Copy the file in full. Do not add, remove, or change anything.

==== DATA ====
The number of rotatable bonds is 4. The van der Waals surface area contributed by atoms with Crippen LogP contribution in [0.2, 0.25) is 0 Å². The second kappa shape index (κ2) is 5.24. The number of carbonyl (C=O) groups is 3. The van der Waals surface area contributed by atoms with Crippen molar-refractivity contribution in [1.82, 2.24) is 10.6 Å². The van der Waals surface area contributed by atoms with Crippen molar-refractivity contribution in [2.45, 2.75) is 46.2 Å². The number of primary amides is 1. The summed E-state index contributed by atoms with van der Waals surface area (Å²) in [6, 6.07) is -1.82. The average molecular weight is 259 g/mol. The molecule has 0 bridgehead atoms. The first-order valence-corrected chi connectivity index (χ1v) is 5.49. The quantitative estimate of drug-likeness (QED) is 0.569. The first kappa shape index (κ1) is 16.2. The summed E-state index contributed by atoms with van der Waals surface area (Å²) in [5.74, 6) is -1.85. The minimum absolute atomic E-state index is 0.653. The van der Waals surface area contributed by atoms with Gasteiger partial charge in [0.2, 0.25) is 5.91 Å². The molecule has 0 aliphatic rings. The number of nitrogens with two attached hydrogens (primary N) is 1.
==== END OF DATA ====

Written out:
The number of rotatable bonds is 4. The van der Waals surface area contributed by atoms with Crippen LogP contribution in [0.2, 0.25) is 0 Å². The second kappa shape index (κ2) is 5.24. The number of carbonyl (C=O) groups is 3. The van der Waals surface area contributed by atoms with Crippen molar-refractivity contribution in [1.82, 2.24) is 10.6 Å². The van der Waals surface area contributed by atoms with Crippen molar-refractivity contribution in [2.45, 2.75) is 46.2 Å². The number of primary amides is 1. The summed E-state index contributed by atoms with van der Waals surface area (Å²) in [6, 6.07) is -1.82. The average molecular weight is 259 g/mol. The molecule has 0 bridgehead atoms. The first-order valence-corrected chi connectivity index (χ1v) is 5.49. The quantitative estimate of drug-likeness (QED) is 0.569. The first kappa shape index (κ1) is 16.2. The summed E-state index contributed by atoms with van der Waals surface area (Å²) in [5.74, 6) is -1.85. The minimum absolute atomic E-state index is 0.653. The van der Waals surface area contributed by atoms with Gasteiger partial charge in [0.2, 0.25) is 5.91 Å². The molecule has 0 aliphatic rings. The number of nitrogens with two attached hydrogens (primary N) is 1.